[62] The appellants next criticize the trial judge’s treatment of the reliability and status of their primary sources...

[63] ... the trial judge found the appellants’ information came from his “flawed forensic review”, and was critical of Mr. Tilley for failing to ... make any attempt to verify the information in the ... report, and explore the difference between a forensic review and a forensic audit.


[65] ... it is not possible to say what would have transpired had Mr. Tilley tried ... but I am not persuaded the trial judge erred in finding he should have done so... I see no error in the trial judge’s view that the standard of responsible journalism required the appellants to discern the import and reliability of a forensic review in contrast to a forensic audit ... I agree with the trial judge that characterizing the report as an audit gave it an undeserved reliability. ... there were other sources at the DSU whom Mr. Tilley could and should have contacted to verify the circumstances ... that were the focus of the allegations ....

[66] ... The appellants argue ... Further, it is common and necessary for journalists to rely on second-hand information. Court-established certainty in reporting matters of public interest is not required.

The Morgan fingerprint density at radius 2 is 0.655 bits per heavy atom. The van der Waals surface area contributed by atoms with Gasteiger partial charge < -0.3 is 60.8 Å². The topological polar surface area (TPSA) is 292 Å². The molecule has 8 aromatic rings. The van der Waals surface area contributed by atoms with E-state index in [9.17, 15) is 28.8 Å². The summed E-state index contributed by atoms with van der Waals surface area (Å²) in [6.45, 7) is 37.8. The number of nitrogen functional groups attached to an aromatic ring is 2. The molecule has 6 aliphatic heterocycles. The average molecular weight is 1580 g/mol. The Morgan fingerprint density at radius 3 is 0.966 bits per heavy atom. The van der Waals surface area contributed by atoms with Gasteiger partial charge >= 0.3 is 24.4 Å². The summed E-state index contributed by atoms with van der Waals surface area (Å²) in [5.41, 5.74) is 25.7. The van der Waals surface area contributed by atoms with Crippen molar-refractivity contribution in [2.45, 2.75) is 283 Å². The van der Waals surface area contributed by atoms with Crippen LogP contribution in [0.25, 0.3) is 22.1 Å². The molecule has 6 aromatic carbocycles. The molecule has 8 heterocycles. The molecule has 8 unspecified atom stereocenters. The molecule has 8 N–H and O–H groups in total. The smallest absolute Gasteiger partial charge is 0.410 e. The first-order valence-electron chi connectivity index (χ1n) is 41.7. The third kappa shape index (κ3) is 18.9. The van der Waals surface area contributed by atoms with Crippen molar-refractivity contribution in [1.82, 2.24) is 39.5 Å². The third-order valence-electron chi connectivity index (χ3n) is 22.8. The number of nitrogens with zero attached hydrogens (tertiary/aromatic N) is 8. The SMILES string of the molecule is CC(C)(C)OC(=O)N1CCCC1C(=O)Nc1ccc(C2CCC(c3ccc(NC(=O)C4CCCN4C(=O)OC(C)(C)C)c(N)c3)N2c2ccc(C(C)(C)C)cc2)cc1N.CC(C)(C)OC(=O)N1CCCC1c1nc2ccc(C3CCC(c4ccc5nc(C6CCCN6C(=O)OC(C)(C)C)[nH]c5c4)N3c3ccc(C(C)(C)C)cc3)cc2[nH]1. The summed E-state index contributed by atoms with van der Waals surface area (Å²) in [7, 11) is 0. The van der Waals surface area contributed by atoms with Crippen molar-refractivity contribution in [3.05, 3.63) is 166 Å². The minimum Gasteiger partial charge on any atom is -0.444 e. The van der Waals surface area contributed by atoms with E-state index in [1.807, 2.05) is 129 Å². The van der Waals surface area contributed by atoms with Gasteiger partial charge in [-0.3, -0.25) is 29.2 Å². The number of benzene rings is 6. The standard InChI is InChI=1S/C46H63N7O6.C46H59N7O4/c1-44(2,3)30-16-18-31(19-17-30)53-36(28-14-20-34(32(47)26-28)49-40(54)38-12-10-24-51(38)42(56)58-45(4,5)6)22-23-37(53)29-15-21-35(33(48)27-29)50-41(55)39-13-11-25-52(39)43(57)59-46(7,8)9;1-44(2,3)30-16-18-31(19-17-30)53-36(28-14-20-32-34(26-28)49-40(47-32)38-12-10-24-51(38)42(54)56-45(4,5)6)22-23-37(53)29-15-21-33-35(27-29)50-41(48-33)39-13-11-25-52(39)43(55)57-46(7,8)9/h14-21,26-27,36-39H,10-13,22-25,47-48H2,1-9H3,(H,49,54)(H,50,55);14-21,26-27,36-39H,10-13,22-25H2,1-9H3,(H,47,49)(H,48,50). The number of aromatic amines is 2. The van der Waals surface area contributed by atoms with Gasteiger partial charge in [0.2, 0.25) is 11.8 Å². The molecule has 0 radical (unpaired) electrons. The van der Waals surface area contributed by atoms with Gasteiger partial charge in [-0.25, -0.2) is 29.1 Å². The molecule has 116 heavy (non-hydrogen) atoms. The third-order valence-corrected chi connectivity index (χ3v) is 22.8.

[67] The trial judge ... dealt with the information ... finding Mr. Tilley was unable to confirm a police investigation when he contacted the police, and relied instead on second-hand information. ...


[69] Mr. Tilley tried to verify the investigation by speaking to the police and Nicole. Neither would confirm it. He then spoke to ... one of the DSU student representatives from the anti-Hansen faction, who confirmed the RCMP had called her and said an investigation would take place.

[70] I agree with the appellants the trial judge was wrong in saying there was no evidence to support the allegation of a police investigation. The question remains, however, as to the reliability of Mr. Tilley’s sources on that point, and whether the steps he took to verify their information were sufficiently diligent. ... there was a sufficient evidentiary basis on which the trial judge could find (the source's) views on those matters were not entirely objective, and Mr. Tilley should have sought verification of the police investigation from more neutral sources.

[71] The appellants next argue the trial judge erred in finding their efforts to contact Mr. Hansen and get his side of the story before publication lacked the expected diligence and balance of a responsible journalist.